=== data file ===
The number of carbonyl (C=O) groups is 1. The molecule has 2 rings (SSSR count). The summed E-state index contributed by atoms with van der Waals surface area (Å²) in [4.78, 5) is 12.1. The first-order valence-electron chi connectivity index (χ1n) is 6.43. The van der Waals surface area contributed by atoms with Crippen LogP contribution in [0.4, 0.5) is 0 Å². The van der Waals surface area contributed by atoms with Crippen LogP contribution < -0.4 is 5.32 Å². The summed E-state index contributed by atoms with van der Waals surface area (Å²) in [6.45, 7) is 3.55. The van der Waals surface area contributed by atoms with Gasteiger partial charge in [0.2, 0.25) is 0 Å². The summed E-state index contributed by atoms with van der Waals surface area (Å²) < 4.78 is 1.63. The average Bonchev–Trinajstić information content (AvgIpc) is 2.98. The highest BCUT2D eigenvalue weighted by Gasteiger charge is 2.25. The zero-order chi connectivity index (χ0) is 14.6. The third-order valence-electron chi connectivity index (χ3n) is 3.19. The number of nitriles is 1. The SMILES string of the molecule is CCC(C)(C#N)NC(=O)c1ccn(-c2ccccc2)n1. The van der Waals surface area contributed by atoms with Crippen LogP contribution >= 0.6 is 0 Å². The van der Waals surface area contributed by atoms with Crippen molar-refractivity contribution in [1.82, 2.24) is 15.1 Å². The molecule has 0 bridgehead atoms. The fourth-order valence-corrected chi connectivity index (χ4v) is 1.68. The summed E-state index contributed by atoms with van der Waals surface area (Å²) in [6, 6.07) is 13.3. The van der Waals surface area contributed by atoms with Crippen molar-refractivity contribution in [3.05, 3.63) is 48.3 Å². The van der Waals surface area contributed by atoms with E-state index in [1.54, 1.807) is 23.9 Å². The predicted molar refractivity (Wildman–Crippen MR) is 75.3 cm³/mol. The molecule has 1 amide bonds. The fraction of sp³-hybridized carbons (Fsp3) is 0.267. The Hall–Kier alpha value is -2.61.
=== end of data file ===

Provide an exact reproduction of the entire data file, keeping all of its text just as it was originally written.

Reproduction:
The number of carbonyl (C=O) groups is 1. The molecule has 2 rings (SSSR count). The summed E-state index contributed by atoms with van der Waals surface area (Å²) in [4.78, 5) is 12.1. The first-order valence-electron chi connectivity index (χ1n) is 6.43. The van der Waals surface area contributed by atoms with Crippen LogP contribution in [0.4, 0.5) is 0 Å². The van der Waals surface area contributed by atoms with Crippen LogP contribution < -0.4 is 5.32 Å². The summed E-state index contributed by atoms with van der Waals surface area (Å²) in [6.45, 7) is 3.55. The van der Waals surface area contributed by atoms with Gasteiger partial charge in [0.2, 0.25) is 0 Å². The summed E-state index contributed by atoms with van der Waals surface area (Å²) < 4.78 is 1.63. The average Bonchev–Trinajstić information content (AvgIpc) is 2.98. The highest BCUT2D eigenvalue weighted by Gasteiger charge is 2.25. The zero-order chi connectivity index (χ0) is 14.6. The third-order valence-electron chi connectivity index (χ3n) is 3.19. The number of nitriles is 1. The SMILES string of the molecule is CCC(C)(C#N)NC(=O)c1ccn(-c2ccccc2)n1. The van der Waals surface area contributed by atoms with Crippen LogP contribution >= 0.6 is 0 Å². The van der Waals surface area contributed by atoms with Crippen molar-refractivity contribution in [1.82, 2.24) is 15.1 Å². The molecule has 0 bridgehead atoms. The fourth-order valence-corrected chi connectivity index (χ4v) is 1.68. The summed E-state index contributed by atoms with van der Waals surface area (Å²) in [6, 6.07) is 13.3. The van der Waals surface area contributed by atoms with Crippen molar-refractivity contribution in [3.05, 3.63) is 48.3 Å². The van der Waals surface area contributed by atoms with E-state index in [1.54, 1.807) is 23.9 Å². The predicted molar refractivity (Wildman–Crippen MR) is 75.3 cm³/mol. The molecule has 1 amide bonds. The fraction of sp³-hybridized carbons (Fsp3) is 0.267. The Hall–Kier alpha value is -2.61.